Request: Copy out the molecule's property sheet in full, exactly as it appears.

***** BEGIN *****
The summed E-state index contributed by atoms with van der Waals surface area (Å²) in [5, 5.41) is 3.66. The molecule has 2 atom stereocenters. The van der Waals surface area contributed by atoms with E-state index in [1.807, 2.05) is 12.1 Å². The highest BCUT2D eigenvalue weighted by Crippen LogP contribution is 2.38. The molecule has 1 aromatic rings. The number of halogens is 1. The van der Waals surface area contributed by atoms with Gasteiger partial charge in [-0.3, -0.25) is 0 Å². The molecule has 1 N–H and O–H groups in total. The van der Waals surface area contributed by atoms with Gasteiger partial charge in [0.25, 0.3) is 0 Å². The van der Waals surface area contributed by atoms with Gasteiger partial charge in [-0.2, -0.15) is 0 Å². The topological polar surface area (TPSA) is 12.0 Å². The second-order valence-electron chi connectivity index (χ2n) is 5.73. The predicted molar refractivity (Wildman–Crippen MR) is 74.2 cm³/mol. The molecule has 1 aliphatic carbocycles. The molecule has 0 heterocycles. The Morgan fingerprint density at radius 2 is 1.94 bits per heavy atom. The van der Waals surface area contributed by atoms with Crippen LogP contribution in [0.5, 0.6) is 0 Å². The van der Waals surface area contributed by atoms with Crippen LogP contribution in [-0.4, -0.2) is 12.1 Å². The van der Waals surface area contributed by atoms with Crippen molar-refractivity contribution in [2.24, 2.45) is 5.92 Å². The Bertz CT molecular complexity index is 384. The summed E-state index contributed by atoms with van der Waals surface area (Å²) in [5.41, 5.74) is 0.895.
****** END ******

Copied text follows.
The summed E-state index contributed by atoms with van der Waals surface area (Å²) in [5, 5.41) is 3.66. The molecule has 2 atom stereocenters. The van der Waals surface area contributed by atoms with E-state index in [1.807, 2.05) is 12.1 Å². The highest BCUT2D eigenvalue weighted by Crippen LogP contribution is 2.38. The molecule has 1 aromatic rings. The number of halogens is 1. The van der Waals surface area contributed by atoms with Gasteiger partial charge in [-0.3, -0.25) is 0 Å². The molecule has 1 N–H and O–H groups in total. The van der Waals surface area contributed by atoms with Gasteiger partial charge in [0.25, 0.3) is 0 Å². The van der Waals surface area contributed by atoms with Gasteiger partial charge in [-0.2, -0.15) is 0 Å². The topological polar surface area (TPSA) is 12.0 Å². The second-order valence-electron chi connectivity index (χ2n) is 5.73. The predicted molar refractivity (Wildman–Crippen MR) is 74.2 cm³/mol. The molecule has 1 aliphatic carbocycles. The molecule has 0 heterocycles. The Morgan fingerprint density at radius 2 is 1.94 bits per heavy atom. The van der Waals surface area contributed by atoms with Crippen LogP contribution in [0.5, 0.6) is 0 Å². The van der Waals surface area contributed by atoms with Crippen LogP contribution in [-0.4, -0.2) is 12.1 Å². The van der Waals surface area contributed by atoms with Crippen molar-refractivity contribution in [2.24, 2.45) is 5.92 Å². The Bertz CT molecular complexity index is 384. The summed E-state index contributed by atoms with van der Waals surface area (Å²) in [5.41, 5.74) is 0.895.